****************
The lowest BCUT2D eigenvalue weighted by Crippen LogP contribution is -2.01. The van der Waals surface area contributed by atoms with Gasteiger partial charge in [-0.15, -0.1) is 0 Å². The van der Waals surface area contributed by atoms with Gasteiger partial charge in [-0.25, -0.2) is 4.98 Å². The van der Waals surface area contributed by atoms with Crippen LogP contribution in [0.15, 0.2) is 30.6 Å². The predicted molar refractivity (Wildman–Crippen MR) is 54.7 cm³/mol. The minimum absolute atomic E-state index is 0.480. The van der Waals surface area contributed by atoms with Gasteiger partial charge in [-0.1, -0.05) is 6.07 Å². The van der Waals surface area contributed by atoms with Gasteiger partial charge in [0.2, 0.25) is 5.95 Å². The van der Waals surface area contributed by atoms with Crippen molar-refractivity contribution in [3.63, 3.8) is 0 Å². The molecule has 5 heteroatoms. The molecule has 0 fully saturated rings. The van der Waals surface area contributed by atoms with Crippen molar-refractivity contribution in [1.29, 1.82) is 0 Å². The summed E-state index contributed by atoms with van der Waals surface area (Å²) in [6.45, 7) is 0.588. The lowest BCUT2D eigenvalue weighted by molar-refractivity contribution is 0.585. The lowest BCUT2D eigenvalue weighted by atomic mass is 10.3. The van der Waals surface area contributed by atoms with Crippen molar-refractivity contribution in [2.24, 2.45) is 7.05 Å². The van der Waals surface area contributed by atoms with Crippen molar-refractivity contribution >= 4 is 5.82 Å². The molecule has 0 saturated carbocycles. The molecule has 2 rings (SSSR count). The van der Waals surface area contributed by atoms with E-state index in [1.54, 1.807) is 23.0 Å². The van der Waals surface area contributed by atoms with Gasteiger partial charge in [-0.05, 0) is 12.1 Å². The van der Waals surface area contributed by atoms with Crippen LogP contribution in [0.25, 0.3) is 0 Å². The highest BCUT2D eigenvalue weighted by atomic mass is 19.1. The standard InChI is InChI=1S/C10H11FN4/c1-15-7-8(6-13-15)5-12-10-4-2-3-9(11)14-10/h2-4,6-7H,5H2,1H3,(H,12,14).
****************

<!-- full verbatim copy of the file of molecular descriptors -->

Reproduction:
The lowest BCUT2D eigenvalue weighted by Crippen LogP contribution is -2.01. The van der Waals surface area contributed by atoms with Gasteiger partial charge in [-0.15, -0.1) is 0 Å². The van der Waals surface area contributed by atoms with Gasteiger partial charge in [-0.25, -0.2) is 4.98 Å². The van der Waals surface area contributed by atoms with Crippen LogP contribution in [0.15, 0.2) is 30.6 Å². The predicted molar refractivity (Wildman–Crippen MR) is 54.7 cm³/mol. The minimum absolute atomic E-state index is 0.480. The van der Waals surface area contributed by atoms with Gasteiger partial charge in [-0.1, -0.05) is 6.07 Å². The van der Waals surface area contributed by atoms with Gasteiger partial charge in [0.2, 0.25) is 5.95 Å². The van der Waals surface area contributed by atoms with Crippen molar-refractivity contribution in [3.63, 3.8) is 0 Å². The molecule has 5 heteroatoms. The molecule has 0 fully saturated rings. The van der Waals surface area contributed by atoms with Crippen molar-refractivity contribution in [1.29, 1.82) is 0 Å². The summed E-state index contributed by atoms with van der Waals surface area (Å²) in [6.45, 7) is 0.588. The lowest BCUT2D eigenvalue weighted by molar-refractivity contribution is 0.585. The lowest BCUT2D eigenvalue weighted by atomic mass is 10.3. The van der Waals surface area contributed by atoms with Crippen molar-refractivity contribution in [2.24, 2.45) is 7.05 Å². The van der Waals surface area contributed by atoms with Crippen molar-refractivity contribution >= 4 is 5.82 Å². The molecule has 0 saturated carbocycles. The molecule has 2 rings (SSSR count). The van der Waals surface area contributed by atoms with E-state index in [1.54, 1.807) is 23.0 Å². The van der Waals surface area contributed by atoms with Gasteiger partial charge in [-0.05, 0) is 12.1 Å². The van der Waals surface area contributed by atoms with Crippen LogP contribution in [0.25, 0.3) is 0 Å². The highest BCUT2D eigenvalue weighted by atomic mass is 19.1. The standard InChI is InChI=1S/C10H11FN4/c1-15-7-8(6-13-15)5-12-10-4-2-3-9(11)14-10/h2-4,6-7H,5H2,1H3,(H,12,14).